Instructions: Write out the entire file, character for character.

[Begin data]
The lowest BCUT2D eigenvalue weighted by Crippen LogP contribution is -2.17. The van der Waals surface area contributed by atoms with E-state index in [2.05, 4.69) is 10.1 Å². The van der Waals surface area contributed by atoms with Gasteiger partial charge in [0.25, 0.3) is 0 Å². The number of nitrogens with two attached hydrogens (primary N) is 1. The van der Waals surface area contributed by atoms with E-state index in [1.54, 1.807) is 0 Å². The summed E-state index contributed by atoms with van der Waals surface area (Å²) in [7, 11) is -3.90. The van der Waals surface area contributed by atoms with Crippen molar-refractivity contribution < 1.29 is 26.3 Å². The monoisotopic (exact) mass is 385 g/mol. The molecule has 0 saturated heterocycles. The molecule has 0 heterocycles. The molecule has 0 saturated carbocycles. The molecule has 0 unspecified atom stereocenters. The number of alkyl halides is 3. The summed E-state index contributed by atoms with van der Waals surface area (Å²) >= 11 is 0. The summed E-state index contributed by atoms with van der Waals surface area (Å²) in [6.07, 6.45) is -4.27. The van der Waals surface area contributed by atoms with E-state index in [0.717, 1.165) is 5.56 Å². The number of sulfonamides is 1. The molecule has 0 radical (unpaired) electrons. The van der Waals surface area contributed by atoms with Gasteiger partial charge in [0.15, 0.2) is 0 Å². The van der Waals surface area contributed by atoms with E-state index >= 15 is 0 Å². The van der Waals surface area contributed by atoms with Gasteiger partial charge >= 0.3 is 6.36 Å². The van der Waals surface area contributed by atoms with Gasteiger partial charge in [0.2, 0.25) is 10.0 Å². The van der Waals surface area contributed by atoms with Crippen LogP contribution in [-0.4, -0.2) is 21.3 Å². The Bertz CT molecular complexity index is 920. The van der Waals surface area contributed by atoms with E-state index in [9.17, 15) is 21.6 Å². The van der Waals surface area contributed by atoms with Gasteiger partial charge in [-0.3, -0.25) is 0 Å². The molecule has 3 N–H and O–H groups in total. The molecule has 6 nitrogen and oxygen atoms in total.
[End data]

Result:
The lowest BCUT2D eigenvalue weighted by Crippen LogP contribution is -2.17. The van der Waals surface area contributed by atoms with E-state index in [2.05, 4.69) is 10.1 Å². The van der Waals surface area contributed by atoms with Gasteiger partial charge in [0.25, 0.3) is 0 Å². The number of nitrogens with two attached hydrogens (primary N) is 1. The van der Waals surface area contributed by atoms with E-state index in [1.54, 1.807) is 0 Å². The summed E-state index contributed by atoms with van der Waals surface area (Å²) in [7, 11) is -3.90. The van der Waals surface area contributed by atoms with Crippen molar-refractivity contribution < 1.29 is 26.3 Å². The monoisotopic (exact) mass is 385 g/mol. The molecule has 0 saturated heterocycles. The molecule has 0 heterocycles. The molecule has 0 saturated carbocycles. The molecule has 0 unspecified atom stereocenters. The number of alkyl halides is 3. The summed E-state index contributed by atoms with van der Waals surface area (Å²) >= 11 is 0. The summed E-state index contributed by atoms with van der Waals surface area (Å²) in [6.07, 6.45) is -4.27. The van der Waals surface area contributed by atoms with E-state index in [0.717, 1.165) is 5.56 Å². The number of sulfonamides is 1. The molecule has 0 radical (unpaired) electrons. The van der Waals surface area contributed by atoms with Gasteiger partial charge in [0.15, 0.2) is 0 Å². The van der Waals surface area contributed by atoms with E-state index >= 15 is 0 Å². The van der Waals surface area contributed by atoms with Gasteiger partial charge >= 0.3 is 6.36 Å². The van der Waals surface area contributed by atoms with Gasteiger partial charge in [0.2, 0.25) is 10.0 Å². The van der Waals surface area contributed by atoms with Crippen LogP contribution in [-0.4, -0.2) is 21.3 Å². The Bertz CT molecular complexity index is 920. The van der Waals surface area contributed by atoms with E-state index in [9.17, 15) is 21.6 Å². The van der Waals surface area contributed by atoms with Gasteiger partial charge in [-0.3, -0.25) is 0 Å². The molecule has 3 N–H and O–H groups in total. The molecule has 6 nitrogen and oxygen atoms in total.